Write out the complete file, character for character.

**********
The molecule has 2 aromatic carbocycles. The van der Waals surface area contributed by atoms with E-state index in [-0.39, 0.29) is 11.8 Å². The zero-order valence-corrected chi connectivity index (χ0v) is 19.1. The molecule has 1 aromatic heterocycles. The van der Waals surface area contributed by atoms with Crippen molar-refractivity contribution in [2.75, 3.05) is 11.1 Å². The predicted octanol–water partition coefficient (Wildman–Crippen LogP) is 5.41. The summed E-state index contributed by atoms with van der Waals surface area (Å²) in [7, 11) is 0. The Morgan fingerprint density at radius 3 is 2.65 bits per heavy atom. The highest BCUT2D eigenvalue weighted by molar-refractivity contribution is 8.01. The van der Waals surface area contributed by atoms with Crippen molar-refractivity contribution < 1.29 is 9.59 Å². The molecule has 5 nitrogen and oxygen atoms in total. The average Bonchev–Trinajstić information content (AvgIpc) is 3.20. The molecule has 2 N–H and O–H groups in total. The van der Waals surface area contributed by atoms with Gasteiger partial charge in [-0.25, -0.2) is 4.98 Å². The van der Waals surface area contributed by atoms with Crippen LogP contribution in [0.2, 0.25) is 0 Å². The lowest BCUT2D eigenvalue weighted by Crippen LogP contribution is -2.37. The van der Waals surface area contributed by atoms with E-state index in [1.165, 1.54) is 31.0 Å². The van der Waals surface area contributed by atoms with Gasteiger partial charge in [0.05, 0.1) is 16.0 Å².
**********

The molecule has 2 aromatic carbocycles. The van der Waals surface area contributed by atoms with E-state index in [-0.39, 0.29) is 11.8 Å². The zero-order valence-corrected chi connectivity index (χ0v) is 19.1. The molecule has 1 aromatic heterocycles. The van der Waals surface area contributed by atoms with Crippen molar-refractivity contribution in [2.75, 3.05) is 11.1 Å². The predicted octanol–water partition coefficient (Wildman–Crippen LogP) is 5.41. The summed E-state index contributed by atoms with van der Waals surface area (Å²) in [7, 11) is 0. The Morgan fingerprint density at radius 3 is 2.65 bits per heavy atom. The highest BCUT2D eigenvalue weighted by molar-refractivity contribution is 8.01. The van der Waals surface area contributed by atoms with Crippen molar-refractivity contribution < 1.29 is 9.59 Å². The molecule has 5 nitrogen and oxygen atoms in total. The average Bonchev–Trinajstić information content (AvgIpc) is 3.20. The molecule has 2 N–H and O–H groups in total. The van der Waals surface area contributed by atoms with Gasteiger partial charge in [-0.25, -0.2) is 4.98 Å². The van der Waals surface area contributed by atoms with Crippen LogP contribution in [0.2, 0.25) is 0 Å². The lowest BCUT2D eigenvalue weighted by Crippen LogP contribution is -2.37. The van der Waals surface area contributed by atoms with E-state index in [1.165, 1.54) is 31.0 Å². The van der Waals surface area contributed by atoms with Gasteiger partial charge in [0.05, 0.1) is 16.0 Å².